Seattle Seahawks

Sorry, Charlie deserves a shot

So it turns out, the best snapshot of Matt Hasselbeck’s decade with the Seahawks was the last snapshot, when the quarterback celebrated his franchise-record playoff performance by giving 5-year-old Henry Hasselbeck a piggyback ride into Seattle’s version of a sunset.

Six-and-a-half months after the final Seahawks home game of Hasselbeck’s career, the image of the sainted Matthew remains vivid. Who remembers the immobile 35-year-old ill-equipped to escape a collapsed pocket when he throws four touchdown passes against the defending Super Bowl champions?

Well, I remember. I also remember when Hasselbeck was the intriguing but very raw project Mike Holmgren brought to the Seahawks from Green Bay. By identifying the Packers backup as the Hawks’ quarterback of the future, Holmgren cut ties with Jon Kitna, a serviceable veteran whose desire to give back to the community was every bit as genuine as Hasselbeck’s.

Such is the way of the world in the NFL. Hasselbeck made Kitna expendable, and now Charlie Whitehurst – or perhaps Tarvaris Jackson, a free agent expected to sign with the Seahawks later this week – has made Hasselbeck expendable.

Here’s what I don’t get: Why are fans so down on Whitehurst? He was caught in a San Diego roster logjam behind Philip Rivers, an elite talent in his prime, just as Hasselbeck had been stuck behind the great Brett Favre in Green Bay.

When Whitehurst finally got a chance to start a game – in November, against a Giants defense on a specific mission to harass the quarterback – the debut was a disaster: He went 12-for-23 for 113 yards, with two interceptions.

Whitehurst’s lone highlight was a 36-yard touchdown pass to Ben Obomanu, enabled by a coverage mix-up in garbage time, that turned a 41-0 humiliation into a 41-7 humiliation.

It’s convenient to forget that the Hasselbeck Project began, in 2001, with similar results. Hasselbeck threw two picks in his first Seahawks start, at Cleveland.

Although Hasselbeck finished that year owning respectable numbers for a de-facto rookie starter – 2,023 yards with seven touchdowns and eight interceptions, worth a 70.9 quarterback rating – there was little evidence to suggest he deserved his depth-chart edge over veteran Trent Dilfer.

But Holmgren had come to Seattle with a vision, and the vision was predicated upon Hasselbeck’s ability to the master the nuances of an offense that put more emphasis on low-risk passes than downfield bombs.

When it was learned Tuesday that Hasselbeck would not be extended another contract (a previous offer reportedly was turned down before the lockout), he departed not only as the most accomplished quarterback in Seahawks history, but on a short list of the most popular pro athletes to grace a Seattle athletic field.

As Holmgren was allowed to nurse his backup-quarterback project toward fruition, coach Pete Carroll and general manager John Schneider deserve the same opportunity.

They liked what little they saw of Whitehurst in San Diego, where he was limited to the occasional second-half appearance in exhibition games, and they liked what they saw of Whitehurst in the 2010 regular-season finale against the Rams.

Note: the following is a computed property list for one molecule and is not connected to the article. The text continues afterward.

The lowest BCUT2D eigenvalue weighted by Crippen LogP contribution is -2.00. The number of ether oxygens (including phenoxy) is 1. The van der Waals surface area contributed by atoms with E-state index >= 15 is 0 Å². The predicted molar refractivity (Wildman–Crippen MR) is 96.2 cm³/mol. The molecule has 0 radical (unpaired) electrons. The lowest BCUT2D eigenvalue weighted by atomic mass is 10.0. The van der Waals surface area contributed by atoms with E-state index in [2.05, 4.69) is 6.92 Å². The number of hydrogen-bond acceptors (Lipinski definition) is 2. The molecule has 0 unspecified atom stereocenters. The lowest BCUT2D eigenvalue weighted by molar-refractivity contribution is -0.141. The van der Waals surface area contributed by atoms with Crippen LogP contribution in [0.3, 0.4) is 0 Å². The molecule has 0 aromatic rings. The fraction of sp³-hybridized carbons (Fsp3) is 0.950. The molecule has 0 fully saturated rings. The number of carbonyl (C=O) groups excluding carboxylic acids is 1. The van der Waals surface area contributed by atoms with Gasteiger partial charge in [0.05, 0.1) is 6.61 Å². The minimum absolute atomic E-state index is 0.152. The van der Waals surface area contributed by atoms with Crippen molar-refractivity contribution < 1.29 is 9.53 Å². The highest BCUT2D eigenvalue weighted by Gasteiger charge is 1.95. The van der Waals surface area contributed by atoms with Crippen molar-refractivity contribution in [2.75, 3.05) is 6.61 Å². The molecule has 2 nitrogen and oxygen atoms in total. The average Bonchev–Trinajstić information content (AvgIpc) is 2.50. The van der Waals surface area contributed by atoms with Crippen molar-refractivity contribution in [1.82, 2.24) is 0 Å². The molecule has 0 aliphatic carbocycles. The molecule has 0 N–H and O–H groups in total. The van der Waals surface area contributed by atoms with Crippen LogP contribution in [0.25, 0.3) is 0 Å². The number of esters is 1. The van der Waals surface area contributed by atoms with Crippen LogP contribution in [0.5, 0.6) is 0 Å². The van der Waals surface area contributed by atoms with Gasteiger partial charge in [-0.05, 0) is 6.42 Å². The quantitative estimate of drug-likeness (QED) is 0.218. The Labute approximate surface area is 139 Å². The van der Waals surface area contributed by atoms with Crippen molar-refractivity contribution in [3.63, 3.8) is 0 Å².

In what amounted to a playoff contest, Whitehurst responded with a performance that looks much better on paper than most Seahawks fans remember.

The anecdotal version of Whitehurst’s effort goes something like this:

Asked to execute a conservative game plan that required him to do nothing extraordinary, he did nothing extraordinary. The Seahawks’ 16-6 win was more a tribute to a home-field advantage that fortifies their defense with a 12th man than to Whitehurst’s prowess as a big-game quarterback.

The anecdotal version of that season-saving Sunday night is in conflict with the stats. A conservative game plan? Whitehurst threw 36 times. True, most of those attempts were dinks and dimes, but isn’t that how Hasselbeck made a living?

Whitehurst completed 22 of the 36, for 192 yards and a touchdown. In Super Bowl III, when the Jets’ Joe Namath certified himself as a living legend against the Baltimore Colts, he went 17-for-28, for 206 yards and no touchdowns. I know, nobody ever will confuse the 2010 Rams with the 1968 Colts, and nobody ever will confuse a season-finale between two teams with 6-9 records with The Game That Defined The Modern NFL.

But the quarterback statistics are pretty much the same, aren’t they?

Yet Namath was honored as the Super Bowl MVP for his 17-for-28, 206-yard passing effort, while Whitehurst’s 22-for-36, for 192 yards and a touchdown, is regarded with a shoulder shrug and a yawn.

The most impressive stat-sheet number from Whitehurst’s performance against the Rams was zero. As in, zero interceptions, and zero fumbles.

One knock on Whitehurst is his age. He turned 29 a few weeks ago, a tad old to be groomed from sideline clipboard holder to field general.

As NFL quarterback prospects go, it’s as if he’s been living in the basement of his parents’ house.

Another knock, perhaps, is his absence of Pacific Northwest roots. He played college ball at Clemson, then got his feet wet in San Diego, apparently on the beach. He speaks with a Southern drawl and comports himself like a laid-back surfer dude.

Get used to it. While I admire Matthew (as peerless Hawks play-by-play announcer Steve Raible insisted on calling Hasselbeck) as much as anybody else in the media – No. 8 was a prince, respectful and humble and candid and thoughtful – he isn’t able to throw four touchdown passes in the playoff game against New Orleans unless Whitehurst keeps mistakes to minimum in the unofficial playoff game against St. Louis.

The football is yours, Charlie. Love the name: Charlie. It’s kind of now, kind of wow.

But I’m hoping it’s only a matter of weeks until Steve Raible refers to you as Charles.